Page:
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I can't believe this isn't a topic worthy of discussion on the whole list.. we have the same issues and are currently/constantly trying to figure out how to address this issue.

One serious difficulty is ascertaining which students really aren't going to be served by our facility and which ones could be reached across the yawning gap of the assorted obstacles to their success, because it goes well beyond literacy skills. 

It's time to go HOME for me... but I was afraid this would be one of those awful posts that had forty-five replies saying "send it to me, too!"  Would you be up for emailing on the list about what you do?  

Susan Jones
Academic Development Specialist
Academic Development Center
Parkland College
Champaign, IL  61821
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>>> "Leahy, Mary" <[log in to unmask]> 2/8/2007 5:36 AM >>>
Geoff,

We've had a reading and writing competency requirement in place at COD since 1995. We continually work to improve this process and are now in the process of applying for NADE Certification of our Developmental English Program. I'd be happy to share the particulars of what we do with you, if you'd like to e-mail me or give me a call. You could even stop by to visit one day, especially since you are so close! 

In a nutshell, all credit-seeking students are required to take placements tests before registering for classes (we do have a strict prerequisite system in place). Students take the ACT Compass Reading Placement Test for reading, and the ACT Compass English Test. If students score below a certain level on the English test, we ask them to write and essay, which faculty scores with rubrics for further placement. Students are then placed into appropriate courses to meet their literacy needs. Students need to pass these courses with a "C" or better, and pass an exit test (the same types of tests they previously took) before they may register for 100 level courses and above. 

Mary



Mary C. Leahy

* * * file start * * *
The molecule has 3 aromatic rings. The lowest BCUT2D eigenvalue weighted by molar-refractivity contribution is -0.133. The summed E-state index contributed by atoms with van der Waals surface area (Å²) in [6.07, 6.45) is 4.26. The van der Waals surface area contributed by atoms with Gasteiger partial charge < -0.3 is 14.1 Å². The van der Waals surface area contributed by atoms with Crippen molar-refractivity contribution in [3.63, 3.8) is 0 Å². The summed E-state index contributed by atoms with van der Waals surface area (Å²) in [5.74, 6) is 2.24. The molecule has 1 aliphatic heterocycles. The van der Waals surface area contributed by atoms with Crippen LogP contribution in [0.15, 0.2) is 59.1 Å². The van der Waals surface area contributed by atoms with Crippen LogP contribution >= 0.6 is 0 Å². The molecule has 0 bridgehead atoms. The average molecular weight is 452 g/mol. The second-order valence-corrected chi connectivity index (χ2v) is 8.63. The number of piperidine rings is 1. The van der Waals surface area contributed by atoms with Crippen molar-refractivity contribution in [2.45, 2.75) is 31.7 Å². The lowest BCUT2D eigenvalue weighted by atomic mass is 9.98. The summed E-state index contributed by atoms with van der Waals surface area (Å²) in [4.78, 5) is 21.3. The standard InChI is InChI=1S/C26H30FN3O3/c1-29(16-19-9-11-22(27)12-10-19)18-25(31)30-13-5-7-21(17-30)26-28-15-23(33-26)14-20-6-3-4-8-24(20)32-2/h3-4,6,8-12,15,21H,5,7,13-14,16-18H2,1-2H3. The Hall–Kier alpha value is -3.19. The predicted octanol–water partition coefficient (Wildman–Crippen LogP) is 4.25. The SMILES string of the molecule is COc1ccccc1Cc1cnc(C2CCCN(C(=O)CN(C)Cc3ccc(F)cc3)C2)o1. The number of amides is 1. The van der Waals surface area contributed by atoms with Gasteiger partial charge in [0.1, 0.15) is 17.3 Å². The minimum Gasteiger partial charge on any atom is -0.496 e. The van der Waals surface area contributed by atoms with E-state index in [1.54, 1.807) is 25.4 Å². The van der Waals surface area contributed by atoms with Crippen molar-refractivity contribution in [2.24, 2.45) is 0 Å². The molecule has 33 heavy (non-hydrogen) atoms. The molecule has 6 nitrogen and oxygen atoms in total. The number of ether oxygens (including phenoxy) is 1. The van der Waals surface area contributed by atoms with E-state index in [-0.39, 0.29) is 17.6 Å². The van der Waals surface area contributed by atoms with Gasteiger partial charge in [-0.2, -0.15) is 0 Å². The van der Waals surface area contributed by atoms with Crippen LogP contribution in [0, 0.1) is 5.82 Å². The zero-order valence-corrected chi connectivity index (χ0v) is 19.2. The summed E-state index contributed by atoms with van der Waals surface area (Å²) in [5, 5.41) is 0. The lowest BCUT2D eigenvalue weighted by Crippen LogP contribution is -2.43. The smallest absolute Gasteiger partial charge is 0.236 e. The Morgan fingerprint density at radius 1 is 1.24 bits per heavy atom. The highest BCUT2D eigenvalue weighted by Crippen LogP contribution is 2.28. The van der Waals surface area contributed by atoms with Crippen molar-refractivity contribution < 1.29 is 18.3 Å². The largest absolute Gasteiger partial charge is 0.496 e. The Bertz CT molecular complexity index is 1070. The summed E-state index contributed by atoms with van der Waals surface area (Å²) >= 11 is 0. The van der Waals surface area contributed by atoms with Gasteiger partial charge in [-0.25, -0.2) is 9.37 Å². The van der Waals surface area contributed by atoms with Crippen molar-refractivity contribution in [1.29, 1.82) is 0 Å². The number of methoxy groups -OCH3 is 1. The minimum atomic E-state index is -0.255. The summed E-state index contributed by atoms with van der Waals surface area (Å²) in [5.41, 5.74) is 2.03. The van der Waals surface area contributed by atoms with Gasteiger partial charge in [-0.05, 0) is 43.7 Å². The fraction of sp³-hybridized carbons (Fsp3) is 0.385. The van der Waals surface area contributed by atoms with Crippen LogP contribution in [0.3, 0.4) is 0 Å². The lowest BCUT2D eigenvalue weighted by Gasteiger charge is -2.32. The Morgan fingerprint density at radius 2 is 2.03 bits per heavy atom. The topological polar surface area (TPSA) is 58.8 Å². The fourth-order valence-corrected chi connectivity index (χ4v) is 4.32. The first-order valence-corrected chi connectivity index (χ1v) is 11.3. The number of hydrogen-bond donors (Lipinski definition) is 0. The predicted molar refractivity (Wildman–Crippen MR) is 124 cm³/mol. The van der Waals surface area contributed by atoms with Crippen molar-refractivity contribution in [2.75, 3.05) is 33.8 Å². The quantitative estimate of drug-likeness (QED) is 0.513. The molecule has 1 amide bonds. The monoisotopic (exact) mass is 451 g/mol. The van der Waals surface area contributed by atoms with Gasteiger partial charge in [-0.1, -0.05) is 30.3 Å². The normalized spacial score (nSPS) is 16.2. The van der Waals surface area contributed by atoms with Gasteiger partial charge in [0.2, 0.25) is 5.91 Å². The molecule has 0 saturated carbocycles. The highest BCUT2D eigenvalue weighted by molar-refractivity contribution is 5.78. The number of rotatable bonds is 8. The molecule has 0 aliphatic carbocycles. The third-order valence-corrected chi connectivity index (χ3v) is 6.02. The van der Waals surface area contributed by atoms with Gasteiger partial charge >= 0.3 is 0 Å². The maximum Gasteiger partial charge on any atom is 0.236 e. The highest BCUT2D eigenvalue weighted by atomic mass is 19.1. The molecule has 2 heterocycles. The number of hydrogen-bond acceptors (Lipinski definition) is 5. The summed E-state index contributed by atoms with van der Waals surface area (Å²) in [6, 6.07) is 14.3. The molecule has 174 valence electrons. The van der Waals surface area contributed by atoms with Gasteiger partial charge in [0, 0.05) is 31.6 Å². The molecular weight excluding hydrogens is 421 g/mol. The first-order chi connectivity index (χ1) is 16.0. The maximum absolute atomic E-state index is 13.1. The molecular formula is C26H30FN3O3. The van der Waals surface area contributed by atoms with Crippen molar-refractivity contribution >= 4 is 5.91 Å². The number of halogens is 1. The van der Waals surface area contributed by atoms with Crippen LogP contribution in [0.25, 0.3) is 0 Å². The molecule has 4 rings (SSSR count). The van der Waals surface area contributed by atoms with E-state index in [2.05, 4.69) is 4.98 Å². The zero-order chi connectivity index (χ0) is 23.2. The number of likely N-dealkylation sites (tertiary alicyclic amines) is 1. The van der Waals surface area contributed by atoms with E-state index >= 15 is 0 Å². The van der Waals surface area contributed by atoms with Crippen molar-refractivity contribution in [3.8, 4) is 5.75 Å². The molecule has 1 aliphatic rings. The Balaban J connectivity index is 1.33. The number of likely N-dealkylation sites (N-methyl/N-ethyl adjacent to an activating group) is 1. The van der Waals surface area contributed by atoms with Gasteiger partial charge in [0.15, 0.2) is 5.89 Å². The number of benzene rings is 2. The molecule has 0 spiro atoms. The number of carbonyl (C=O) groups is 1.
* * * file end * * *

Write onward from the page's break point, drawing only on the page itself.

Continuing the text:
Associate Professor, English
Coordinator, Developmental Reading and Writing
College of DuPage
425 Fawell Blvd.
Glen Ellyn, IL 60137
630-942-3607
Fax: 630-942-3711
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-----Original Message-----
From: Open Forum for Learning Assistance Professionals on behalf of Geoffrey Krader
Sent: Thu 2/8/2007 12:40 AM
To: [log in to unmask] 
Subject: Low literacy levels in developmental reading and writing courses
 
A colleague of mine who teaches English initiated an online discussion at 
our college about the literacy level among students placing into our lowest 
level developmental reading and writing courses (his note is appended to 
this message).  He asked me to share the note with all of you to see if we 
could learn from experiences and insights at other colleges.  In particular, 
do you see similar issues in your developmental reading and writing courses 
and, if so, do you have any recommendations for dealing with these issues?

Here is the note:

Within the English dept. over the past few months we have been taking a hard 
look at the two lowest levels of developmental reading & writing.  After a 
good deal of discussion, here is our consensus, very much condensed:

       Students at these levels demonstrate sub-high-school literacy (first 
on standardized placement tests, later verified via classroom assessment).

       We question whether it is appropriate to admit students with this 
literacy level as regular, matriculated college students.

       We also are very concerned about the phenomenon of very low literacy 
students taking college-level courses at the 100 and even 200 level.

       We question whether the current system is best for these students, 
regarding their academic progress and related to other issues such as 
expenses and financial aid.

We would like to talk about other approaches to meeting the needs of very 
low literacy students which might improve upon current practices. Some 
possibilities that have come up include non-credit college-literacy-prep 
courses, expanding academic ESL offerings, identifying community resources 
for referrals, etc.

Thanks for your comments and insights,

Geoff Krader
Morton College
Cicero, Illinois

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